Maude Barlow and the Freshwater Lab team at the University of Illinois at Chicago.
Council of Canadians chairperson spoke at the ‘Untrouble the Waters’ summit at the University of Illinois in Chicago yesterday.
As noted in the promotion for the summit, “Various concerns impacting the Great Lakes region will be the focus when government officials, researchers and community leaders from the U.S. and Canada convene at ‘Untrouble the Waters’, a summit organized by The Freshwater Lab at the University of Illinois at Chicago. Panels and working groups will address critical issues impacting the Great Lakes region, such as lead poisoning, oil pipelines, budget cuts, clean water access and environmental protection.”
In her speech, Barlow highlighted these key points:
1- The water crisis in North America – “All of these crises – the disappearing rivers of China, the almost fully polluted waters of India and Russia, the fact that Pakistan and Yemen among other countries may run out of water by 2025, the first ever massive drought in Brazil, the worst drought in a century in East Africa, a parched and sinking Mexico City – and all the human and other suffering that accompanies this crisis – are on our doorstep in North America, either here in some form now or coming.”
2- Energy East tar sands pipeline – “TransCanada plans to build Energy East, an export oil pipeline that would carry tar sands crude from Alberta to the Atlantic coast. Energy East would be the biggest pipeline in North America, and would traverse the northern tip of Lake Superior, follow the Great Lakes basin east and pass under the St Lawrence River, crossing almost 3,000 waterways on its journey. The record of pipeline companies for detecting and stopping spills is abominable to begin with, but spilled diluted bitumen is especially dangerous to water and human health.”
3- Nestle water takings – “Nestle is taking well over one million gallons (four million litres) of water a day from the Grand River that flows into Lake Erie. The company has just acquired access to another well when it outbid the local municipality for the water. Nestle pays the province $3.71 per 250,000 gallons and is sucking water out of a waterway upon which 11,000 First Nations people have no access to running water. …No matter what price Nestle and other bottled water companies pay for this water, all of the Great Lakes watershed must be off limits to this industry.”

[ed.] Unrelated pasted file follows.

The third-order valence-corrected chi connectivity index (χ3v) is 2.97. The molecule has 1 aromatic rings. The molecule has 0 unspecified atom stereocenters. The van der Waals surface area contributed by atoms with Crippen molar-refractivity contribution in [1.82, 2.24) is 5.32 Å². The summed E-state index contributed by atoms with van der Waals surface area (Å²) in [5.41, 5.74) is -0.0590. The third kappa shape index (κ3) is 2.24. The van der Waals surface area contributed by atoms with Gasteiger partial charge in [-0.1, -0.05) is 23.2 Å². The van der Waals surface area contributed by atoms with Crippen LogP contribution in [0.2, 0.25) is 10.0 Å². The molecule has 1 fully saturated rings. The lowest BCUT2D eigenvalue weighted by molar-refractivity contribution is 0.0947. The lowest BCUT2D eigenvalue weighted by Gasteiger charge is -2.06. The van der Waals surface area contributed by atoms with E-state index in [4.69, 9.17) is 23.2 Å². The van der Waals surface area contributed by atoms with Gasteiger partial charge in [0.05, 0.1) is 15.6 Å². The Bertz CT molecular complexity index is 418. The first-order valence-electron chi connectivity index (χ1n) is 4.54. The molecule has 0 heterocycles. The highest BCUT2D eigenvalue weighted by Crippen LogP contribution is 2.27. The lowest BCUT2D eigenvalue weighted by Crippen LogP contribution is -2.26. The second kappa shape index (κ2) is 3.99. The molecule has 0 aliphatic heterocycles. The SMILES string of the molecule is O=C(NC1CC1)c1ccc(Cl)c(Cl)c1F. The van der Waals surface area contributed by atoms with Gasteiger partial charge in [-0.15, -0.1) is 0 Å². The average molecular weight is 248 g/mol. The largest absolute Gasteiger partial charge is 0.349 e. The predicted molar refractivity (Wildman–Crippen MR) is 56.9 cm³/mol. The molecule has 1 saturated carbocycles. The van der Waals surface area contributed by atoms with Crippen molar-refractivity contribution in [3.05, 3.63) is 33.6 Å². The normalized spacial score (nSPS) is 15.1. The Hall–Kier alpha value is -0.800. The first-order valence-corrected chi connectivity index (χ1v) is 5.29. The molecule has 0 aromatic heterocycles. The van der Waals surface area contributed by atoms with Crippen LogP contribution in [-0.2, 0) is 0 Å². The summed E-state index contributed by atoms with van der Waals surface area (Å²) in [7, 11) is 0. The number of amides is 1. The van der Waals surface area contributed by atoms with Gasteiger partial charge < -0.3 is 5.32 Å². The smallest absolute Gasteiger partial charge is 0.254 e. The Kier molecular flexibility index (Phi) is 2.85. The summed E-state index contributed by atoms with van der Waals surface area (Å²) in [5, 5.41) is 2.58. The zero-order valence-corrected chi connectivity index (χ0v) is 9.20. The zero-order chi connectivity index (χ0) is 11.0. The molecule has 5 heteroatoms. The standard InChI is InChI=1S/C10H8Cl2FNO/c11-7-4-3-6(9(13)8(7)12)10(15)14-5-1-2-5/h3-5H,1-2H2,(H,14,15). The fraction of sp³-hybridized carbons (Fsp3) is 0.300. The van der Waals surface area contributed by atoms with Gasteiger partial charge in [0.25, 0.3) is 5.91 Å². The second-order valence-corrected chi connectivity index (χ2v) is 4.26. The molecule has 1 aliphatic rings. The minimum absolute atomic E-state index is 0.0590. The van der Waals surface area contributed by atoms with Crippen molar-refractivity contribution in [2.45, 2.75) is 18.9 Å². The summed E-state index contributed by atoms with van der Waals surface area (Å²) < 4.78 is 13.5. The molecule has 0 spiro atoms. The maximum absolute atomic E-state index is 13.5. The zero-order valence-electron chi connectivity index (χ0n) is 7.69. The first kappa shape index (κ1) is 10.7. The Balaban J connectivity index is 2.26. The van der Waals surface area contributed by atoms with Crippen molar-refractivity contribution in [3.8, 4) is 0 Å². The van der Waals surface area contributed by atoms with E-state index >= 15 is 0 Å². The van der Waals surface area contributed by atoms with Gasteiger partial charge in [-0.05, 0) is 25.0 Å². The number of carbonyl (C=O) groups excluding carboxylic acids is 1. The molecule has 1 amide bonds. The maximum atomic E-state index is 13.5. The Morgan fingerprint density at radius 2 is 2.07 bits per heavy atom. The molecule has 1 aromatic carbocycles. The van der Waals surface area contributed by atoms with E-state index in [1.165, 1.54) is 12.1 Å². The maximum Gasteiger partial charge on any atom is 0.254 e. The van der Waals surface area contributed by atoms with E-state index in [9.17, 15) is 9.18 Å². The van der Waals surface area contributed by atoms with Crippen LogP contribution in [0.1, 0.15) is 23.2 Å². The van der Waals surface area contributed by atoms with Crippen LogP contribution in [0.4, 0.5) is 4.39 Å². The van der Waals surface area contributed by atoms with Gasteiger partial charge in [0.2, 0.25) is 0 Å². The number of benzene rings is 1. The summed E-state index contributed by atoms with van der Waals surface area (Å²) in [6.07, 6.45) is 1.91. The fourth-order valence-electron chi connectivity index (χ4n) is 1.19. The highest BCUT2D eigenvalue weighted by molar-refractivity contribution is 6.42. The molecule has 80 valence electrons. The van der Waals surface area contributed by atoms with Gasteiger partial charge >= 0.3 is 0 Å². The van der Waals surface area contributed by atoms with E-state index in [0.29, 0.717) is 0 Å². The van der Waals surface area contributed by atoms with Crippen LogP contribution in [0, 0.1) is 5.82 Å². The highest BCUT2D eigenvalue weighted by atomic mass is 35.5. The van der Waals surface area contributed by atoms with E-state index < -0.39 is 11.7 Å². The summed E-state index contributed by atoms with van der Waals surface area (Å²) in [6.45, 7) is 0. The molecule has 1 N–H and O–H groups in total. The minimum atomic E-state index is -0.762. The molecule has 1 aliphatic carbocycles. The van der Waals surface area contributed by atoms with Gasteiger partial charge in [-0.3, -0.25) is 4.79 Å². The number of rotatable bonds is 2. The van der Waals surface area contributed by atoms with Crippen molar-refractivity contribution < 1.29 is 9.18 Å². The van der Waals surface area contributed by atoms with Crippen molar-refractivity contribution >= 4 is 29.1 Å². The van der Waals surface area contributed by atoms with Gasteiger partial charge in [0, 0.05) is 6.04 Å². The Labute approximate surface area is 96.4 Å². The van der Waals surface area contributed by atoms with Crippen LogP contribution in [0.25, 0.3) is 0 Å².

4- Water protection legislation – “Our previous Prime Minister, Stephen Harper, set out to make war with the environmental community, fired thousands of scientists and researchers, closed down or deeply cut most of our major water research institutes, including the one that dealt with the Great Lakes, and gutted with three most important water laws – the Fisheries Act, the Canadian Environmental Assessment Act and the Navigable Waters Protection Act. 99% of our lakes and rivers are now without federal protection. We are desperately trying to have these laws reinstated…”
5- Blue communities – “I would love to see many Great Lakes municipalities become a ‘Blue Community’, where they would pledge to recognize water as a human right, maintain their water services under public control and promote tap water over bottled water where clean tap water is available. This project started in Canada where 19 cities have come Blue Communities but has spread to Europe where cities like Berne, Switzerland and Paris, France have gone ‘Blue’. So too have a number of universities and faith based communities.”
To read her complete speech, please click here.